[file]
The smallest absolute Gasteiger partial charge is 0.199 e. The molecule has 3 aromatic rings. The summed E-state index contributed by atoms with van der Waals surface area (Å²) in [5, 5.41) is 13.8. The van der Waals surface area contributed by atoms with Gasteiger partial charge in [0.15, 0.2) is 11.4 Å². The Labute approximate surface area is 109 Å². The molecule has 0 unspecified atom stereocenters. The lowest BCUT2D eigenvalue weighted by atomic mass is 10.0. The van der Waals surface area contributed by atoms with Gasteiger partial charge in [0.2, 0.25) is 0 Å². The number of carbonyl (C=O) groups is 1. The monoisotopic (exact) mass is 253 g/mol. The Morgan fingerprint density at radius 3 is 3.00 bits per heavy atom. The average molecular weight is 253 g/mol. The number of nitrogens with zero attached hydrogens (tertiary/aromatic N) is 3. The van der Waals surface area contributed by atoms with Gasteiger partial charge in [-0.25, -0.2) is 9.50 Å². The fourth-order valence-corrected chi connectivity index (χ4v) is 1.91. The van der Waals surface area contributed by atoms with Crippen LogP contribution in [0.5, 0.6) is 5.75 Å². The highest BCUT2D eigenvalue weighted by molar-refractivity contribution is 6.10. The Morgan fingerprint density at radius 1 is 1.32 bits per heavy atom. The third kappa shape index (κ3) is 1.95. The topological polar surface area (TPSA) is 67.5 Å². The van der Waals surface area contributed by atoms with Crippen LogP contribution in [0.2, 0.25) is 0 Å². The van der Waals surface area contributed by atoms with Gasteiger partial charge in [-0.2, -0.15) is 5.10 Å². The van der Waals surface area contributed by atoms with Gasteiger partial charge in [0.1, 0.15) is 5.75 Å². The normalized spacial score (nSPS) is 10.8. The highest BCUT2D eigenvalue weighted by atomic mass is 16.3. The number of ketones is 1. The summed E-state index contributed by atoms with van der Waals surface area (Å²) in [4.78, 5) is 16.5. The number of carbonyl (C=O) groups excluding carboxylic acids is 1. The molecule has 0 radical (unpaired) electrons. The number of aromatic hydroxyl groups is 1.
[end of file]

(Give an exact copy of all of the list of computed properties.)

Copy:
The smallest absolute Gasteiger partial charge is 0.199 e. The molecule has 3 aromatic rings. The summed E-state index contributed by atoms with van der Waals surface area (Å²) in [5, 5.41) is 13.8. The van der Waals surface area contributed by atoms with Gasteiger partial charge in [0.15, 0.2) is 11.4 Å². The Labute approximate surface area is 109 Å². The molecule has 0 unspecified atom stereocenters. The lowest BCUT2D eigenvalue weighted by atomic mass is 10.0. The van der Waals surface area contributed by atoms with Gasteiger partial charge in [0.2, 0.25) is 0 Å². The number of carbonyl (C=O) groups is 1. The monoisotopic (exact) mass is 253 g/mol. The Morgan fingerprint density at radius 3 is 3.00 bits per heavy atom. The average molecular weight is 253 g/mol. The number of nitrogens with zero attached hydrogens (tertiary/aromatic N) is 3. The van der Waals surface area contributed by atoms with Gasteiger partial charge in [-0.25, -0.2) is 9.50 Å². The fourth-order valence-corrected chi connectivity index (χ4v) is 1.91. The van der Waals surface area contributed by atoms with Crippen LogP contribution in [0.5, 0.6) is 5.75 Å². The highest BCUT2D eigenvalue weighted by molar-refractivity contribution is 6.10. The Morgan fingerprint density at radius 1 is 1.32 bits per heavy atom. The third kappa shape index (κ3) is 1.95. The topological polar surface area (TPSA) is 67.5 Å². The van der Waals surface area contributed by atoms with Crippen LogP contribution in [0.2, 0.25) is 0 Å². The van der Waals surface area contributed by atoms with Gasteiger partial charge in [-0.2, -0.15) is 5.10 Å². The van der Waals surface area contributed by atoms with Gasteiger partial charge in [0.1, 0.15) is 5.75 Å². The normalized spacial score (nSPS) is 10.8. The highest BCUT2D eigenvalue weighted by atomic mass is 16.3. The number of ketones is 1. The summed E-state index contributed by atoms with van der Waals surface area (Å²) in [4.78, 5) is 16.5. The number of carbonyl (C=O) groups excluding carboxylic acids is 1. The molecule has 0 radical (unpaired) electrons. The number of aromatic hydroxyl groups is 1.